Managing my lending

What guidance is there from HMRC on declaring Zopa earnings?

We received the following advice from an HMRC officer:

Summary (though we do recommend you read the advice in full)

  • The guidance around peer-to-peer lending and how to declare earnings can be found here.
  • Zopa does not collect taxes on your behalf and you must declare your earnings to HMRC. If you fill out a self-assessment tax return, you must include your Zopa earnings; if you are not self-assessed, contact HMRC for instructions on how to declare. 
  • “Refer a friend” bonuses are taxable and should be declared (guidance)
  • “Cash back” is typically not considered taxable (guidance)
  • Early adopter bonuses are also taxable
  • You can’t offset fees for selling loans against income from loan
Full guidance:

“This guidance is intended to clarify matters and not to be decisive. Further guidance is available on HMRC website as set out below.

For almost all Zopa lenders, their lending is not a money-lending trade, but an investment activity. They should, therefore, simply return the interest received in each financial year. Lenders will receive interest without tax having been taken off. Clearly, if interest is not received at the return date because of recovery problems or any other reason, the lender should not return it (i.e. they are not required to accrue). If the interest on a loan proves irrecoverable, there has been no amount received so nothing should be returned. From tax year 2015/16, the event that the principal of a loan proves irrecoverable, lenders can offset their losses against their interest income. However, Repayments on defaulted loans should be treated as taxable income (where they were previously eligible for tax relief, for example if the loan defaulted in the 2015/16 tax year or after).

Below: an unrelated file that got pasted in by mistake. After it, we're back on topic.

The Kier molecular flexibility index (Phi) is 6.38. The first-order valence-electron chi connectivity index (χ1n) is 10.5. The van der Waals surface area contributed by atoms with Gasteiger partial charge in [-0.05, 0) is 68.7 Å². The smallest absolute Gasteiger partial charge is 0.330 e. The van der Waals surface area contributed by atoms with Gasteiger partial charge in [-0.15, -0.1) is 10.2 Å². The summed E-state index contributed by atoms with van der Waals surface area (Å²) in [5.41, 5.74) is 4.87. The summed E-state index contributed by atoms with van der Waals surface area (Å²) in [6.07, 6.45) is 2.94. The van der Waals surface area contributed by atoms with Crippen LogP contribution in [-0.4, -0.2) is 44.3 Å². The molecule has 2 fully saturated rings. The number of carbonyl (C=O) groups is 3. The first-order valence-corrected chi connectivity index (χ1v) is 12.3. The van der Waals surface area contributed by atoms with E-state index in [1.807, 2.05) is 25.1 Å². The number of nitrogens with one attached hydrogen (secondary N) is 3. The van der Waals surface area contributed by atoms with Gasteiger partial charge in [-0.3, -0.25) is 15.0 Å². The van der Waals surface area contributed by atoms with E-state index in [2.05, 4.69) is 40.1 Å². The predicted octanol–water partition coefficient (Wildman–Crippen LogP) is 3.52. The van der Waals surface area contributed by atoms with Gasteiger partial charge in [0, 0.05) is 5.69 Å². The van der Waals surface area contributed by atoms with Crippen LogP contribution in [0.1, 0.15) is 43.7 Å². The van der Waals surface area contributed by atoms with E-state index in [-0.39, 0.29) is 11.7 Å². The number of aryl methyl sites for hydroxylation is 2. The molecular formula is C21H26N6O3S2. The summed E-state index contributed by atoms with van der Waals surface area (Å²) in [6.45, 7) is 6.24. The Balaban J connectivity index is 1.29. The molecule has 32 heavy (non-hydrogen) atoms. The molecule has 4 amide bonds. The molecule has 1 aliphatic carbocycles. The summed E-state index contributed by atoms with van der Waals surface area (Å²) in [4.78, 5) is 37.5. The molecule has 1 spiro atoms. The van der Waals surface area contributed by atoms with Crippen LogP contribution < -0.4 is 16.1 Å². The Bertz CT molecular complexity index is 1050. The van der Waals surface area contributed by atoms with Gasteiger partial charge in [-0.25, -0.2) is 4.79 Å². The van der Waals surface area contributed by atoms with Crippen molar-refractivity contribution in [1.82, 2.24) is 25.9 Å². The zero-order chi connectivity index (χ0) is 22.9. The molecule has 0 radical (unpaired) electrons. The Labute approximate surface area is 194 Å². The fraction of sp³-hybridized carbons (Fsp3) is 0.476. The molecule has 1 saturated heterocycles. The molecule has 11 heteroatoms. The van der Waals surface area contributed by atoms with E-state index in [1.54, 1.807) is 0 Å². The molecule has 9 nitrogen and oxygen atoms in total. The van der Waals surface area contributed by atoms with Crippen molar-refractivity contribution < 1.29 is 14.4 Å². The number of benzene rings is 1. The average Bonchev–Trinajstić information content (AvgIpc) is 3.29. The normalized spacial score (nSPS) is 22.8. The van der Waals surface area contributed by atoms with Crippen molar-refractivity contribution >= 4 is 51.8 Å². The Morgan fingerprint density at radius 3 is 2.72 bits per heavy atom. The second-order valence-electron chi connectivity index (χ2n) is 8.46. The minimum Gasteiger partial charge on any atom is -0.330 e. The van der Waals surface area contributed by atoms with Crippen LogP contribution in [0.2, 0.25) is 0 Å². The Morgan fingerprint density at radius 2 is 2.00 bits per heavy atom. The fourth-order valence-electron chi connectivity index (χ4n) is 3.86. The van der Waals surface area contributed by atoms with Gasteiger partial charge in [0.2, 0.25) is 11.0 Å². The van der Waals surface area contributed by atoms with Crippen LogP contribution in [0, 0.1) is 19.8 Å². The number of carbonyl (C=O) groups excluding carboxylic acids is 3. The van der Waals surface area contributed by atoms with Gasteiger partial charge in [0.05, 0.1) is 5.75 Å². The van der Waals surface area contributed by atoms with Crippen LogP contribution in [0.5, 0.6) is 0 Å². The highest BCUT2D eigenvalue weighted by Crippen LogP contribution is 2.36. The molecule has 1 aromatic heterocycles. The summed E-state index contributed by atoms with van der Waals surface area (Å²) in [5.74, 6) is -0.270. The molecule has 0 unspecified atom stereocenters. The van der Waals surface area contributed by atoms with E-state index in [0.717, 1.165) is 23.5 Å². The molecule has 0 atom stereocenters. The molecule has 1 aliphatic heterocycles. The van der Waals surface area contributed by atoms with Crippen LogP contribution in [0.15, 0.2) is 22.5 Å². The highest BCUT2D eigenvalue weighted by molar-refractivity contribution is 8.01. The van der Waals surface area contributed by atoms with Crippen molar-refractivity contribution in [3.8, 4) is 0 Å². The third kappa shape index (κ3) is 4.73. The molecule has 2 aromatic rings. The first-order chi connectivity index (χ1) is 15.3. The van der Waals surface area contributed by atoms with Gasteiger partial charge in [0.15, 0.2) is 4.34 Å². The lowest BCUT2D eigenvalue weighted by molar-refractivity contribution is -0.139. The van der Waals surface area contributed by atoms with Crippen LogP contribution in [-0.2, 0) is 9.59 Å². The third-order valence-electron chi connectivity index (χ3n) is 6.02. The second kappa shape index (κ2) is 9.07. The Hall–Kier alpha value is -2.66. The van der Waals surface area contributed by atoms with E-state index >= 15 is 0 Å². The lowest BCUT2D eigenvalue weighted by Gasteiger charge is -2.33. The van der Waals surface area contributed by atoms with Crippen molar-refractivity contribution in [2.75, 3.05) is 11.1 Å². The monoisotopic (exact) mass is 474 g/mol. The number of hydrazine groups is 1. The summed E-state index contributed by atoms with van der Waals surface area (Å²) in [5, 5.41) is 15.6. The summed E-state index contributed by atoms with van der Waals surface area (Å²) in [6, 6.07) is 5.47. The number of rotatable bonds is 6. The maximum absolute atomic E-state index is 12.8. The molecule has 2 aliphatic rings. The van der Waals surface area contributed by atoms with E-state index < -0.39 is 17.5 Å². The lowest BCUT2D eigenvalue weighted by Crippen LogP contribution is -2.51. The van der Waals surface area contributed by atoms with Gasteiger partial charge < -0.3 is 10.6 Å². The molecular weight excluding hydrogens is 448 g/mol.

Lenders will need to show the interest they receive in a tax year on their self-assessment returns. Anyone who does not have to fill in a tax return each year should contact their Tax Office and tell them about the interest they are receiving. If they pay tax under Pay As You Earn (PAYE), the Tax Office will normally adjust their tax code to collect the tax that is due on the interest. In some cases, they will have to fill in a tax return and the tax will be collected through their self-assessment.

See HMRC website at Lenders may also wish to consult other paragraphs within the Savings and Investment Manual.”

Last Updated: 16 March 2017, 03:21pm
seconds ago
a minute ago
minutes ago
an hour ago
hours ago
a day ago
days ago
Invalid characters found